I permanently glued my red vertical stabilizer into place and attached the rudder to its servo per the instructions without difficulty. The flying stabilizer also assembled and attached per the instructions. I initially left the removable stabs white, but I am thinking of painting them red or blue in the future for more color and better visibility of the Cularis from the ground. The removable stabs are a nice feature for storage and transportation.
I want to explain for Newbies why my Cularis has a motor battery and a receiver battery. Many electric powered planes use BEC (Battery Elimination Circuitry) to power the receiver and the servos connected to it from the same battery that powers the plane's motor. That system is fine for parkflyers, but BEC is not the best method for powering the receiver and servos in the Cularis. The Cularis has six servos and requires more power to operate than many BECs supply, and if you want to fly your glider and still have a safety reserve of power, it isn’t possible with a receiver powered via BEC. If my receiver and servos were powered off of the motor battery through BEC I would not know how much flight time I had since I would be using up power with every climb. If the motor stopped working in a climb, I would have a good idea I was getting low on power and should look to land soon. However, if my Cularis was on BEC and I turned off the motor moments before it would have shut down the motor on its own because of low voltage cut off circuitry, I wouldn't be aware of my low power status as there would have been no cut off. With the receiver using its own battery I know how long I can fly whether I use the motor or not; assuming I charged it completely before going flying. Thus it is for safety that I have two separate battery packs in the Cularis and my other large electric powered gliders.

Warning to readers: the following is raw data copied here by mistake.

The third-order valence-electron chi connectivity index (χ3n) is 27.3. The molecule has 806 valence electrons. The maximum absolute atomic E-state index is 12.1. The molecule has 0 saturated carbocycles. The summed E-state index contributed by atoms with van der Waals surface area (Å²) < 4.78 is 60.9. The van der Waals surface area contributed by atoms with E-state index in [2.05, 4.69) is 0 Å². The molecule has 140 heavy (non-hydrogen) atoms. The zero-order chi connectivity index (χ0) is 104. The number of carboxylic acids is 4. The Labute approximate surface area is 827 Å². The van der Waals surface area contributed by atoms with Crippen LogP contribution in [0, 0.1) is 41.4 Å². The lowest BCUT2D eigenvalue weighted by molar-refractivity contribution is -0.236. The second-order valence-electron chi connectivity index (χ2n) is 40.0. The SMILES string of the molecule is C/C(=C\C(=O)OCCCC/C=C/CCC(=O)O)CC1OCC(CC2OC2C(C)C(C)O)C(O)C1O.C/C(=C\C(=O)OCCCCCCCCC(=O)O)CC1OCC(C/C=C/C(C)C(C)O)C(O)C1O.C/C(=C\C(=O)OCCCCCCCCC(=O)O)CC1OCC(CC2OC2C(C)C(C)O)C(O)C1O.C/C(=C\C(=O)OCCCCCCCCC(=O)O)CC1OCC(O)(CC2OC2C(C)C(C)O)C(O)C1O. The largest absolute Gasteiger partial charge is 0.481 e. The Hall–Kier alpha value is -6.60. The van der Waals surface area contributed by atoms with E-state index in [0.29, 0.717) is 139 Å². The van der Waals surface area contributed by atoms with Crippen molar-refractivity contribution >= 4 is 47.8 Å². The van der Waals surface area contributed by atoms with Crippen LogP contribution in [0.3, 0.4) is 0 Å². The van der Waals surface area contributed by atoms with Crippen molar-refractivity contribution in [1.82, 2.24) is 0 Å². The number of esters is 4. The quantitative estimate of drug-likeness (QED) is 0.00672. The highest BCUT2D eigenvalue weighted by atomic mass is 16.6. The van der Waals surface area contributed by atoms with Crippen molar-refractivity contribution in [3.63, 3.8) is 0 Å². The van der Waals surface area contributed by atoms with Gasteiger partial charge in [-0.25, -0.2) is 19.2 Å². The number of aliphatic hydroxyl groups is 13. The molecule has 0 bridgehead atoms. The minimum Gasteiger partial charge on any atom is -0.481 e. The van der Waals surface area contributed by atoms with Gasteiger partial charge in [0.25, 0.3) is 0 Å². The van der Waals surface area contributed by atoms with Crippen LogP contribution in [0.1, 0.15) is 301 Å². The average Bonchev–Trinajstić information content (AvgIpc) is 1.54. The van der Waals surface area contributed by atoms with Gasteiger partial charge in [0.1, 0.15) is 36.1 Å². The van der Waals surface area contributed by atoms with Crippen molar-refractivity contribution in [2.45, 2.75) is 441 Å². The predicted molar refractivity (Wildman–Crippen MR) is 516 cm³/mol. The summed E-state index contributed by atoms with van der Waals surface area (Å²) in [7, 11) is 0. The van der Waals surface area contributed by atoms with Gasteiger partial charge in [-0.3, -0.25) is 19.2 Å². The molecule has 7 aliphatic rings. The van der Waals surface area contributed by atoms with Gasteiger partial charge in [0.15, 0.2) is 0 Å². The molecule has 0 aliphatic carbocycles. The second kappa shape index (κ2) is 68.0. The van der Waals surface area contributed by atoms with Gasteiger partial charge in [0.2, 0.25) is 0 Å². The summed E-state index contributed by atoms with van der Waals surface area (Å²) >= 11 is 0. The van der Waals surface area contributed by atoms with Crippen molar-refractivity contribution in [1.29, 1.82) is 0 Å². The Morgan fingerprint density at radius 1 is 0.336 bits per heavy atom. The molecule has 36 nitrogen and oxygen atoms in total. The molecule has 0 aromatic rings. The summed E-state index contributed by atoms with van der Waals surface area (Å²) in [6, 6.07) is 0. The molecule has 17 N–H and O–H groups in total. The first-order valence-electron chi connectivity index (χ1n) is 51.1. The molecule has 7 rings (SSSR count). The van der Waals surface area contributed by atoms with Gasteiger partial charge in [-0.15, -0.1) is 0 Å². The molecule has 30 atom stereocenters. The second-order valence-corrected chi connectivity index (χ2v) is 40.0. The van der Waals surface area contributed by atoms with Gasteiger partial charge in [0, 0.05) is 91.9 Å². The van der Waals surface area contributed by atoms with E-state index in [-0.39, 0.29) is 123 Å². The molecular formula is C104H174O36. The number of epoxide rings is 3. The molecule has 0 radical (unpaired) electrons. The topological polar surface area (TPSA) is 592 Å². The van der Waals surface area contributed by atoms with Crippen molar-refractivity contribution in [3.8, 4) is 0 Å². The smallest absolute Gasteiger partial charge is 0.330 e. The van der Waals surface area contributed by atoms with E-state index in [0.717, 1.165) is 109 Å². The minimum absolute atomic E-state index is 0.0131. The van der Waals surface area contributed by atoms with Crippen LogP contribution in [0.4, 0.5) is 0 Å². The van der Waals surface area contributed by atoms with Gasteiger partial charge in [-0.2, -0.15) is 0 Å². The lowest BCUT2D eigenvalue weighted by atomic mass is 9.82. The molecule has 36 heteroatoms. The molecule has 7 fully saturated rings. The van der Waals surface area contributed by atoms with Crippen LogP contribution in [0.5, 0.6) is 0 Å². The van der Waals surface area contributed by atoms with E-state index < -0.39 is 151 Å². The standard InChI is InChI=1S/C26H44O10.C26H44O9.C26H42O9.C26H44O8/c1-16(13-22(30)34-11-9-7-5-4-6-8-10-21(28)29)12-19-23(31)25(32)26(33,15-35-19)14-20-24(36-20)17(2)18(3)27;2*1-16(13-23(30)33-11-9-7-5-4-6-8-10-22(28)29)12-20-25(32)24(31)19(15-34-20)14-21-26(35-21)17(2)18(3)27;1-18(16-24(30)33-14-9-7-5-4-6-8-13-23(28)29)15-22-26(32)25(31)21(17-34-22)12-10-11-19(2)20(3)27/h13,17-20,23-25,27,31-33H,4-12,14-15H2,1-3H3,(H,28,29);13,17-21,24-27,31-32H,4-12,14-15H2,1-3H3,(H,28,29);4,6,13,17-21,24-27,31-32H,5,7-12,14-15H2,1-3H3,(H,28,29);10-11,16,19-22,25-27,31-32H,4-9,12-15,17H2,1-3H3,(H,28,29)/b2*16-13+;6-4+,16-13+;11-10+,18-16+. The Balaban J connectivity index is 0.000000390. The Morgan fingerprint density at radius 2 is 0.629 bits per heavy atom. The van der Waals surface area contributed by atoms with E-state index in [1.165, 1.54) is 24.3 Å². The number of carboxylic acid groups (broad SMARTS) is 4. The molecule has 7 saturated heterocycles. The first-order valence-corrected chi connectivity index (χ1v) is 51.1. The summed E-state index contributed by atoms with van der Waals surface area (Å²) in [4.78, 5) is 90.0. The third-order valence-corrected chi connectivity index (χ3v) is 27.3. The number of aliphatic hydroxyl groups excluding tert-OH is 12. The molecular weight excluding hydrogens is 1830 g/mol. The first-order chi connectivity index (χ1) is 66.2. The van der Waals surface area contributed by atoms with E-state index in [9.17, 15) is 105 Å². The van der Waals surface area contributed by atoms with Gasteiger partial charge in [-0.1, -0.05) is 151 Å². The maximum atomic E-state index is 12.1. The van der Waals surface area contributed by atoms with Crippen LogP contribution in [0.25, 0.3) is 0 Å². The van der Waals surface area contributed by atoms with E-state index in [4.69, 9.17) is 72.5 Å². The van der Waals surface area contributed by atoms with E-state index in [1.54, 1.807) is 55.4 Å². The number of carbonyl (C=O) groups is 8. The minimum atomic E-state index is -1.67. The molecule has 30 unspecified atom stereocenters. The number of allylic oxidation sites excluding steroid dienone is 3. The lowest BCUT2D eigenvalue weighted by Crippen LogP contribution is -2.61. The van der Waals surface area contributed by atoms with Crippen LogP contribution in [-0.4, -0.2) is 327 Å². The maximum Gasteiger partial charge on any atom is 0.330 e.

I was surprised there was no tow hook supplied and even more surprised when the instructions told me that only .5% of Multiplex customers would be interested in a tow hook. The instructions cover how to add a tow hook, and I might do that in the future. Their recommended methods of launch are: motor, toss at slope and aerotow.
I had painted some parts for color on my Cularis before assembly so my completion involved adding some of the supplied decals that came with the glider. I will probably add more paint to the bottom of the wing in the future for a red, white and blue chevron.